Just like when Ashton Kutcher and Seann William Scott woke up to find that unexpected circumstances caused their car to go “missing,” commercial real estate investors received a shock earlier this year when the COVID-19 pandemic quickly changed the underlying landscape for what most expected to be a ho-hum year for CRE investing. The fate of the office has been a prominent subtheme throughout 2020 as many Americans quickly left their offices behind and transitioned to working from home, with varying levels of success. As we move forward in this new environment, a question on many investors’ minds remains: What does the future of the office look like? And what is the outlook for investing in the CRE office sector?
A diverse market with differing demand drivers
First, a refresher on the U.S. commercial real estate market: The $2.5 trillion office market is the second-largest property type within the approximately $16 trillion U.S. CRE market.1 Office is a little smaller than multifamily but still about twice the size of the entire high yield bond market.1 Within this large and diverse property type, many different factors influence demand and pricing.
Most of the recent headlines around the office market have focused on towers in central business districts (CBDs). Because these are some of the largest and most iconic buildings, they tend to grab headlines, but they tell only part of the story. If we simply divide office into CBD and suburban, we start to see how important it is not to treat “office” as one monolithic sector.
CBD vs. suburban office volume ($M)
(12-month rolling average)
Source: Real Capital Analytics, as of September 30, 2020.
Prior to the pandemic, for example, the CBD and suburban office markets showed significant differentiation. CBD office sales volume steadily rose in the years following the Global Financial Crisis (GFC) but began to decline starting in 2016. In contrast, suburban office sales volume had been steadily rising until Q2 2020.2 From a sheer transaction volume perspective, suburban office was clocking nearly double the quarterly volume, while suburban pricing has remained relatively steady over the past decade, unlike that of CBDs.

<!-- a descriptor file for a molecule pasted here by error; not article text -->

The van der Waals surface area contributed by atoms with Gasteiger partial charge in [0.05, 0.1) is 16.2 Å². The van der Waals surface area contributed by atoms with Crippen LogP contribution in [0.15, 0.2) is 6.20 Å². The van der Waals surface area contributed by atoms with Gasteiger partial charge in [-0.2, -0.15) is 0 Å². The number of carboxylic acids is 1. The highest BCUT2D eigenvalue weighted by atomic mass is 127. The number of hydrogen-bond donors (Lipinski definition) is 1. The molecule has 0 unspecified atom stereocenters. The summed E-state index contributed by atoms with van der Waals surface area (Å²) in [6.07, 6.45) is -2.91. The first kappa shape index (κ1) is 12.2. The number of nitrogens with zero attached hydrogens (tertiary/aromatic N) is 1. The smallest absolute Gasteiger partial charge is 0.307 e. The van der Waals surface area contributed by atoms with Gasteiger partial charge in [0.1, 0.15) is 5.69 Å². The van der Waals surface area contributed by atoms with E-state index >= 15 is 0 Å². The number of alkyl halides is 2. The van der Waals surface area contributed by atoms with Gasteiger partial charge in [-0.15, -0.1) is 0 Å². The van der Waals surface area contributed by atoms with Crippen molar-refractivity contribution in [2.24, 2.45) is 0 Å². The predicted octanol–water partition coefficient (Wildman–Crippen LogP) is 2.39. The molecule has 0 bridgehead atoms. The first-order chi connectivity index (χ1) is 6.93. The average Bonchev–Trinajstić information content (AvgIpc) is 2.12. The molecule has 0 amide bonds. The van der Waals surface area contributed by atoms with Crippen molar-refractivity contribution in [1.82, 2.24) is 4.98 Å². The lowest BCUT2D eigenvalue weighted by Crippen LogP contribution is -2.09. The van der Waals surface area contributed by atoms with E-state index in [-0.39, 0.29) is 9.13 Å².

What we see is that CBD office volume was already decelerating prior to the pandemic-induced downturn. From a pricing perspective, CBD office has also become relatively more expensive (i.e., lower cap rates) with many large buyers searching for trophy properties. Further, leasing activity data shows that rent changes in the 15 largest markets were more severe than the national average as the COVID crisis has impacted big cities more acutely.
Despite the broader stresses this year, it is important to note that office is decidedly not facing the type of immense debt service crisis that other property types are. For example, office delinquency rates (the percentage of loans 30+ days past due) on commercial mortgage-backed securities (CMBS) ticked up slightly in 2020, from 1.72% in February to 2.28% in September. But delinquencies on office properties remain far below those of more distressed property types like retail or lodging. Office property owners have continued to pay their debt service on time, thanks in large part to longer-term leases and tenants paying rent as scheduled.
What lies ahead?
For office workers, some change, but much remains the same
The longer the pandemic has lasted, the louder the “office is dead” drumbeat has grown. We don’t discount that the office might be forever changed, in part because many employers are likely to provide greater workplace flexibility to their employees. But we also remain confident that the office will continue to play a vital role in how we work and that demand for office space will hold firm over the long term, despite the shorter-term pressures it faces. Consider several factors that point to the office remaining a fixture in a post-pandemic world:
- Employers don’t want 100% WFH. Offices play a critical role in helping companies foster culture and a collaborative work environment among employees, which can be difficult or impossible to reenact in an entirely virtual setting. Chief executives largely embraced working from home at the beginning of the pandemic, when they had little choice, but have increasingly expressed their misgivings as WFH has turned into a longer-term proposition.